Total Foreign exports 54672 91585
Exports to New York.. 2254 32-255 37328
To Morgan City 879 49444 50911
To other U. 8. ports.... .- . 8862 13033
Total Coastwise 3133 90561 101272
Total Exports 3133 14528-3 19285 r
Stock.... 92169 .... 119657
Gross receipts thus far this week, r4235; net
4235 bales. Experts thus far this week, chan-
nel ports bales; to NewYork, 2351; Bra-
shear, 879; Liverpo< I, ...— ; France, ...;
Boston, ; Bremen Italy, —; Provi
dence, Total, 3133.
NIT RECEIPTS AT ALL U. 8. FORTS.
This This This
Day. Week. Season.
Galveston 4235 4235 231320
New Orleans 9837 9837 519J22
Mobile 4798 4798 178317
Savannah 4316 4'116 327833
Charleston 3123 S123 259243
Wilmington 1148 1148 7aS53
Norfolk 374* 3746 189191
Baltimore .... 5912
New York 1015 1015 38591
Boston 532 532 34898
Philadelphia 143 143 10628
Providence .... 13-8
Port Royal 5061
City Point 43782
Total this year 32893 32893 1918209
Last season 2*052 23052 2252663
TOTALS THUS FAR THIS WEEK.
Receipts—This week 82893 bales; last week
22784; this week last year 230B2.
Exports—Great Britain, 8853 bales; France,
4495; Continent 5936; channel ports ; to-
Stock—This day, 761699 bales; yesterday,
746767; this day last year 963119.
who gives notice to the world that
his ANNUAL EXHIBITION will
be held with the above firm from
NOW until CHRISTMAS.
I respectfully call the attention
of my patrons to the above notice,
and beg such of them as can doso
without inconvenience to them-
selves to make their selections in
TOYS, DOLLS, CHINA
and. Fancy Goods
from 8 to 1 ▲. m. This will enable
my customers to get more prompt
attention than is possible in the
rufh which comes later in the day
and it will enable me to pack and
deliver the goods in better sea
son. I have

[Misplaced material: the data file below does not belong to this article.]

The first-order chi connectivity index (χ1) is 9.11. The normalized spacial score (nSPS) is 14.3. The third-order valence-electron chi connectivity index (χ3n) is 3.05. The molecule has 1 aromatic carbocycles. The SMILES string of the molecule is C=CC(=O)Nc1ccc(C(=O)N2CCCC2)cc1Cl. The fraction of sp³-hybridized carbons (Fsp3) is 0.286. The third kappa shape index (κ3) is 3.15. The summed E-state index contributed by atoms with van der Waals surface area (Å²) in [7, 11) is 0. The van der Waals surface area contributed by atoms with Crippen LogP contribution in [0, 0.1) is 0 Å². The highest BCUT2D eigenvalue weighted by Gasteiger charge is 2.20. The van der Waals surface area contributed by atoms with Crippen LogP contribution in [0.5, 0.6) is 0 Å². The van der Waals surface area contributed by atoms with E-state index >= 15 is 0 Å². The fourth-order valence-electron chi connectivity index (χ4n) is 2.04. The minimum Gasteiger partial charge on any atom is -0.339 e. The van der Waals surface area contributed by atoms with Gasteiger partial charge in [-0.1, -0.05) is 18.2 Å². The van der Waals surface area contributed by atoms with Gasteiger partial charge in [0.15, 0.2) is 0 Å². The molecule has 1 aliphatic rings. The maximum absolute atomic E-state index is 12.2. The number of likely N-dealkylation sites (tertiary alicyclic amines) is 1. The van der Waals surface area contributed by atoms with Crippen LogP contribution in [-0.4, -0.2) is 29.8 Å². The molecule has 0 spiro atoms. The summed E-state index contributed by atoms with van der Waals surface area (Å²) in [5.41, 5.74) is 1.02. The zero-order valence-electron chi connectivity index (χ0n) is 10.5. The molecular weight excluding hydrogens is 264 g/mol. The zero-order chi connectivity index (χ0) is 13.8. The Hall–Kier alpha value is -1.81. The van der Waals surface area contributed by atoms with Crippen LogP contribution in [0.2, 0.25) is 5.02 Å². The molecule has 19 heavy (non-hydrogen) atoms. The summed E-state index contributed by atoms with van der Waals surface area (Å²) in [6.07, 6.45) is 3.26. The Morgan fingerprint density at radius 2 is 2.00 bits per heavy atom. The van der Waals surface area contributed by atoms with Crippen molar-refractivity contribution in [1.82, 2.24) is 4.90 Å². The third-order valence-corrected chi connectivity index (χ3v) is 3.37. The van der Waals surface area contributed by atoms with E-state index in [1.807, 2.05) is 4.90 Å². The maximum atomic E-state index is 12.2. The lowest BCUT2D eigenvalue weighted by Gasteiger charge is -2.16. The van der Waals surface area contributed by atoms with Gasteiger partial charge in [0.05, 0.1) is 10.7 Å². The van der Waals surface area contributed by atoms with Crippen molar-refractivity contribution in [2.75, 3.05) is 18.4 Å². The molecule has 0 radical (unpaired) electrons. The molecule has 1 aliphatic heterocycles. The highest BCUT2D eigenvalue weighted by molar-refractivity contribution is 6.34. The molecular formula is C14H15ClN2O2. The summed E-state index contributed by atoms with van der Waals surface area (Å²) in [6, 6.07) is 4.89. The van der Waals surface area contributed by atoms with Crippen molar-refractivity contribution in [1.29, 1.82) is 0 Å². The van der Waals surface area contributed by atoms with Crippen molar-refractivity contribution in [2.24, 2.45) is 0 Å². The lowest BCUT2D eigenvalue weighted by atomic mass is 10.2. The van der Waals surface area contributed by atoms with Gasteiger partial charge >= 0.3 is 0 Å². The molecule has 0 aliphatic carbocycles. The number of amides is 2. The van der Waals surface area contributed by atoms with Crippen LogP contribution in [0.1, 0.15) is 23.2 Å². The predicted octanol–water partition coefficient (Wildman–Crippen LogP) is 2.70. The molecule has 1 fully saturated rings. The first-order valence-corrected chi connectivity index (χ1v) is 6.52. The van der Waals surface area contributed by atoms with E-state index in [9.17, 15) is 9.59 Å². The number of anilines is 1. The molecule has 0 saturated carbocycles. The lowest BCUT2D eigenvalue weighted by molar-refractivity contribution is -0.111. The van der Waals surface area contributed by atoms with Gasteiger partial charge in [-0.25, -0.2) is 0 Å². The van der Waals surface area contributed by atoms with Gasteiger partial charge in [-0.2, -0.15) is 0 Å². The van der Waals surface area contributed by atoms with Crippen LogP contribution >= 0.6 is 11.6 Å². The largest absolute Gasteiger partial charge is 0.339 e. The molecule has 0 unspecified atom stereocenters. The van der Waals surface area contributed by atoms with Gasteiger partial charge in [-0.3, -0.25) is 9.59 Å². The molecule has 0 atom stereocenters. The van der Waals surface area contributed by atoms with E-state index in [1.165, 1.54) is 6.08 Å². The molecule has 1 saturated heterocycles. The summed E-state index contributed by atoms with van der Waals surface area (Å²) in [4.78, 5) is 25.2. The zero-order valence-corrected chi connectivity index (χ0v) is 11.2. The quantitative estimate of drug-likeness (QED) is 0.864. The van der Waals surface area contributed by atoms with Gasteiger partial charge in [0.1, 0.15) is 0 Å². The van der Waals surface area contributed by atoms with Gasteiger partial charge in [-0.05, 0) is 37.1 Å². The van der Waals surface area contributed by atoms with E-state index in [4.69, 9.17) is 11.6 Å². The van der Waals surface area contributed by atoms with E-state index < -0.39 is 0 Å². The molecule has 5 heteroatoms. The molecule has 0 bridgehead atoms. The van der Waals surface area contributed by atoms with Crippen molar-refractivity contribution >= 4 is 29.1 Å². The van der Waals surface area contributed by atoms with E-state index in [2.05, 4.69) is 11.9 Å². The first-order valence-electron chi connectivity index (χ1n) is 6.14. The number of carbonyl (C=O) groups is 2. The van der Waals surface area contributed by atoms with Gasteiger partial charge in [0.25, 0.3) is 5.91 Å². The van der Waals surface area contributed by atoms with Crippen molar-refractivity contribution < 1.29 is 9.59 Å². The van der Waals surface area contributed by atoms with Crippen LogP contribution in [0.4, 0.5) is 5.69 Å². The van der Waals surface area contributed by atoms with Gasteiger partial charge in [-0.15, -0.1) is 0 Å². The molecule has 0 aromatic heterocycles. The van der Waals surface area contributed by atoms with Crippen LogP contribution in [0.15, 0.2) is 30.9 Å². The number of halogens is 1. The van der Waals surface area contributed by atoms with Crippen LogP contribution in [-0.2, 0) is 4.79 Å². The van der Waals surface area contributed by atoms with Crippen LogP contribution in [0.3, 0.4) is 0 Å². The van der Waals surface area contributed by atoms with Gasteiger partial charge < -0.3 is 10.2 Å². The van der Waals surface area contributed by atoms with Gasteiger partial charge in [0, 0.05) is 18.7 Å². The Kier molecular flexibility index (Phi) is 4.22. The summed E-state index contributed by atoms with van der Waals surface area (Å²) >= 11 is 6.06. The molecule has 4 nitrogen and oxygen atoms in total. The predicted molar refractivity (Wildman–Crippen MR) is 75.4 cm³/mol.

In the Bookstore
as large and varied a stock as in
former years, notwithstanding
the hard times. By calling, all
may be convinced that they cm
For Little Money.
J. E. MASON.
BURNETT & KILPATRICK
LESSEES STATE PENITENTIARY,
OFFICES: HUNTSVILLE AND GALVESTON.
COTTON AND WOOLEN GOODS,
BOOTS AND SHOES,
All Kinds Fnrniture, Mattresses, Chairs, Wagons, Etc.
FOR THE HOLIDAYS.
Tbe Largest aod Most Complete Stock of CONFECTIONS, FRUITS
and NUTS, bolh Foreign and Domestic; PRIZE TANDIES, CHOCO-
LATES, CHRISTMAS TREE and CAKE ORNAMENTS,
FIREWORKS, ETC., ETC.,
erer offered in this market, and NOT EXCELLED IN THE SOUTH.
Also a Large Stock of
Catalogues famished on application
54 and 56 MARKET ST.
FOR THE SALE OF
PERFECTLY RODE WHITE LEAD
KENNEDY'S BOSTON DIKED DEANS
of our grandmothers' time, baked in earthen^otsjc a brick oven, afterwards canned WITH
KENNEDY'S CELEBRATED CRACKERS,
every variety, in ting of as*orted sizes
FRANK A. KENNKDT, Cambridge, Mail.
ARTHUR B. HOIQ KB, Galveston. Texas. "'
ROYAL CANADIAN INSDRANCE CO.
of montreal., canada.
gross cash assets, - - - - - i?! !2
cash assets in united states, - - 894,941 67
X. O. t. at i v jkl. G-eneral Agent,
RED TOP DOOTS,
Fine Embroidered Slippers,
Fine E.ld. Sb.oes
to gait ail feet, all widths, and prices to suit.
FANCY TOT TRUNKS,
Cents' Fine ROX-TOE and FRENCH
and LONDON-TOE SHOES of
tbe Beat Quality and
A Great Bargain in BOYS' SHOES
at 50, Worth $4 00.
Call and see us, and you will be convinced
that we are giving bargains.
Island City Shoe and Trunk Store,
market St., l»et. 22d and Center.
COPIES OF THE
NEW CITY CHARTER.
price 25 cents,
For sale by
J. D. 8 A W TGB.
_ ASK AS A SPECIAL FA-
vor that everybody desiring FIB8T-
and everything pertaining to
Men's & Boys' Wear
Lowest POSSIBLE Figures,
would call on ug, and examine our stock and
compare the prices for those usually charged
for tbe same styles of goods at other places.
We guarantee full value for your money and
strictly adhere to our motto of M Quick sales
and light profits." NO HUMBUG.
176 MARKET ST. 176
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The Galveston Daily News. (Galveston, Tex.), Vol. 36, No. 230, Ed. 1 Sunday, December 16, 1877, newspaper, December 16, 1877; (texashistory.unt.edu/ark:/67531/metapth461433/m1/4/: accessed December 11, 2018), University of North Texas Libraries, The Portal to Texas History, texashistory.unt.edu; crediting Abilene Library Consortium.